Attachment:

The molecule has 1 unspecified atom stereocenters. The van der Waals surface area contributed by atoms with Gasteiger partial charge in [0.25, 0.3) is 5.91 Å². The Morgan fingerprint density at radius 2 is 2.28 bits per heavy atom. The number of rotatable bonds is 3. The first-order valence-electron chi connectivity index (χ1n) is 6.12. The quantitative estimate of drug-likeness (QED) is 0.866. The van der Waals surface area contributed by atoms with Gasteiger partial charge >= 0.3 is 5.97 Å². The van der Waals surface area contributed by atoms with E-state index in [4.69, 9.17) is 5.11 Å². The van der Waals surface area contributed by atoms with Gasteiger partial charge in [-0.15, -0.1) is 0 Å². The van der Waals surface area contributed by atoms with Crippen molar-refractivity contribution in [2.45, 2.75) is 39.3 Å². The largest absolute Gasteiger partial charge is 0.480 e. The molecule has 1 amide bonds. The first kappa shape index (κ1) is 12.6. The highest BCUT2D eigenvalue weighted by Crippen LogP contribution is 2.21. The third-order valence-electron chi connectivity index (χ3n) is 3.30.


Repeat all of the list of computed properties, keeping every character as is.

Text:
The molecule has 1 unspecified atom stereocenters. The van der Waals surface area contributed by atoms with Gasteiger partial charge in [0.25, 0.3) is 5.91 Å². The Morgan fingerprint density at radius 2 is 2.28 bits per heavy atom. The number of rotatable bonds is 3. The first-order valence-electron chi connectivity index (χ1n) is 6.12. The quantitative estimate of drug-likeness (QED) is 0.866. The van der Waals surface area contributed by atoms with Gasteiger partial charge >= 0.3 is 5.97 Å². The van der Waals surface area contributed by atoms with E-state index in [4.69, 9.17) is 5.11 Å². The van der Waals surface area contributed by atoms with Gasteiger partial charge in [-0.15, -0.1) is 0 Å². The van der Waals surface area contributed by atoms with Crippen molar-refractivity contribution in [2.45, 2.75) is 39.3 Å². The largest absolute Gasteiger partial charge is 0.480 e. The molecule has 1 amide bonds. The first kappa shape index (κ1) is 12.6. The highest BCUT2D eigenvalue weighted by Crippen LogP contribution is 2.21. The third-order valence-electron chi connectivity index (χ3n) is 3.30.